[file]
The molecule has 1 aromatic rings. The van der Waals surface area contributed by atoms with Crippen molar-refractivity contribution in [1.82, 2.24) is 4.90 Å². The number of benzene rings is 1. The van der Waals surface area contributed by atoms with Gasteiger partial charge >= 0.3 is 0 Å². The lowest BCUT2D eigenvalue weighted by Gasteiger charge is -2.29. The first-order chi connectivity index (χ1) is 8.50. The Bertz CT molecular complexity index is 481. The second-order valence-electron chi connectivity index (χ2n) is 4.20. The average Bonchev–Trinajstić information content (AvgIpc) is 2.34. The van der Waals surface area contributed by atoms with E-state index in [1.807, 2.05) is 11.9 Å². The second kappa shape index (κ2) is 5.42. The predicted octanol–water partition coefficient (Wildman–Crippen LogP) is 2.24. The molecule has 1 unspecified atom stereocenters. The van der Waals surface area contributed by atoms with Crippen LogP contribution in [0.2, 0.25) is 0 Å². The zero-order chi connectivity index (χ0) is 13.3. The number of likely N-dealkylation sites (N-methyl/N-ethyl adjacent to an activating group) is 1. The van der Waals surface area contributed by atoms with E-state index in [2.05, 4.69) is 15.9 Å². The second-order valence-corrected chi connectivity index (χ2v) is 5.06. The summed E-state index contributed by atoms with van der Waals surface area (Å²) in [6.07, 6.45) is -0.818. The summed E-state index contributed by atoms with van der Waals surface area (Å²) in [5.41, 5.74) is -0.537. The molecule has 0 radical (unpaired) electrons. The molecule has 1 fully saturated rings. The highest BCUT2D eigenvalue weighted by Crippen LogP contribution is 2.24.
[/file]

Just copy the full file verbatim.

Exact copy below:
The molecule has 1 aromatic rings. The van der Waals surface area contributed by atoms with Crippen molar-refractivity contribution in [1.82, 2.24) is 4.90 Å². The number of benzene rings is 1. The van der Waals surface area contributed by atoms with Gasteiger partial charge >= 0.3 is 0 Å². The lowest BCUT2D eigenvalue weighted by Gasteiger charge is -2.29. The first-order chi connectivity index (χ1) is 8.50. The Bertz CT molecular complexity index is 481. The second-order valence-electron chi connectivity index (χ2n) is 4.20. The average Bonchev–Trinajstić information content (AvgIpc) is 2.34. The van der Waals surface area contributed by atoms with E-state index in [1.807, 2.05) is 11.9 Å². The second kappa shape index (κ2) is 5.42. The predicted octanol–water partition coefficient (Wildman–Crippen LogP) is 2.24. The molecule has 1 unspecified atom stereocenters. The van der Waals surface area contributed by atoms with Crippen LogP contribution in [0.2, 0.25) is 0 Å². The zero-order chi connectivity index (χ0) is 13.3. The number of likely N-dealkylation sites (N-methyl/N-ethyl adjacent to an activating group) is 1. The van der Waals surface area contributed by atoms with E-state index in [2.05, 4.69) is 15.9 Å². The second-order valence-corrected chi connectivity index (χ2v) is 5.06. The summed E-state index contributed by atoms with van der Waals surface area (Å²) in [6.07, 6.45) is -0.818. The summed E-state index contributed by atoms with van der Waals surface area (Å²) in [5.41, 5.74) is -0.537. The molecule has 0 radical (unpaired) electrons. The molecule has 1 fully saturated rings. The highest BCUT2D eigenvalue weighted by Crippen LogP contribution is 2.24.